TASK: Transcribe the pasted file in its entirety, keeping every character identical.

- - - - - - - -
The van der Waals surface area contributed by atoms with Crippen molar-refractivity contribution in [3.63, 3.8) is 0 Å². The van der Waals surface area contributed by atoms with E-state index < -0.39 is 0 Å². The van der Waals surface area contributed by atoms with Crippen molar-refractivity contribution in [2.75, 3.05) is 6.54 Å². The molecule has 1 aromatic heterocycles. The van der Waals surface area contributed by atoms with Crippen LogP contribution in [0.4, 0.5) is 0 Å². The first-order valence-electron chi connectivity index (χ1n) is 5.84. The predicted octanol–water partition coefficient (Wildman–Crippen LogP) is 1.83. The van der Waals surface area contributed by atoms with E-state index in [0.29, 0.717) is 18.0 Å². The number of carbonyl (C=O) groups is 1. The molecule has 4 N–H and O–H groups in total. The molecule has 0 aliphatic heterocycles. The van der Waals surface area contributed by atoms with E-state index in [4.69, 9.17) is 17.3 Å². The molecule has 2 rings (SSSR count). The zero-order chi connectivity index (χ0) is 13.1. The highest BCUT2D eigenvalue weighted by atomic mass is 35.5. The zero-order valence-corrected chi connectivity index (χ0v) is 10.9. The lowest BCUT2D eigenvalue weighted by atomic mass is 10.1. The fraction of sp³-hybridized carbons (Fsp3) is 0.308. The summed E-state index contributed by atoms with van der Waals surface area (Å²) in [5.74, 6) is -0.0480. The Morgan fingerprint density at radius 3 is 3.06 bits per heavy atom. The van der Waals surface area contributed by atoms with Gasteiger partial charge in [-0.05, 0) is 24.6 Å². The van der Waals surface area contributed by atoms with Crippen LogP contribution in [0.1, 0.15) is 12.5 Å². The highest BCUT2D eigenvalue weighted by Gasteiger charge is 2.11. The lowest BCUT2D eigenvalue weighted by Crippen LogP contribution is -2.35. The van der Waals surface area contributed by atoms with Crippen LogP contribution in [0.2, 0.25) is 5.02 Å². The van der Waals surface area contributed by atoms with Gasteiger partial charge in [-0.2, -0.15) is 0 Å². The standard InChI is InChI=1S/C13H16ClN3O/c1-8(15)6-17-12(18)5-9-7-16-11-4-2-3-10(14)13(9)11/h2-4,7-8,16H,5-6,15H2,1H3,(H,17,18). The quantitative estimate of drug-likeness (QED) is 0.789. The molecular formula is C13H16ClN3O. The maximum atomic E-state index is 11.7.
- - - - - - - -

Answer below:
The van der Waals surface area contributed by atoms with Crippen molar-refractivity contribution in [3.63, 3.8) is 0 Å². The van der Waals surface area contributed by atoms with E-state index < -0.39 is 0 Å². The van der Waals surface area contributed by atoms with Crippen molar-refractivity contribution in [2.75, 3.05) is 6.54 Å². The molecule has 1 aromatic heterocycles. The van der Waals surface area contributed by atoms with Crippen LogP contribution in [0.4, 0.5) is 0 Å². The first-order valence-electron chi connectivity index (χ1n) is 5.84. The predicted octanol–water partition coefficient (Wildman–Crippen LogP) is 1.83. The van der Waals surface area contributed by atoms with E-state index in [0.29, 0.717) is 18.0 Å². The number of carbonyl (C=O) groups is 1. The molecule has 4 N–H and O–H groups in total. The molecule has 0 aliphatic heterocycles. The van der Waals surface area contributed by atoms with E-state index in [4.69, 9.17) is 17.3 Å². The molecule has 2 rings (SSSR count). The zero-order chi connectivity index (χ0) is 13.1. The highest BCUT2D eigenvalue weighted by atomic mass is 35.5. The zero-order valence-corrected chi connectivity index (χ0v) is 10.9. The lowest BCUT2D eigenvalue weighted by atomic mass is 10.1. The fraction of sp³-hybridized carbons (Fsp3) is 0.308. The summed E-state index contributed by atoms with van der Waals surface area (Å²) in [5.74, 6) is -0.0480. The Morgan fingerprint density at radius 3 is 3.06 bits per heavy atom. The van der Waals surface area contributed by atoms with Gasteiger partial charge in [-0.05, 0) is 24.6 Å². The van der Waals surface area contributed by atoms with Crippen LogP contribution in [0.1, 0.15) is 12.5 Å². The highest BCUT2D eigenvalue weighted by Gasteiger charge is 2.11. The lowest BCUT2D eigenvalue weighted by Crippen LogP contribution is -2.35. The van der Waals surface area contributed by atoms with Crippen LogP contribution in [0.2, 0.25) is 5.02 Å². The van der Waals surface area contributed by atoms with Gasteiger partial charge in [-0.2, -0.15) is 0 Å². The standard InChI is InChI=1S/C13H16ClN3O/c1-8(15)6-17-12(18)5-9-7-16-11-4-2-3-10(14)13(9)11/h2-4,7-8,16H,5-6,15H2,1H3,(H,17,18). The quantitative estimate of drug-likeness (QED) is 0.789. The molecular formula is C13H16ClN3O. The maximum atomic E-state index is 11.7.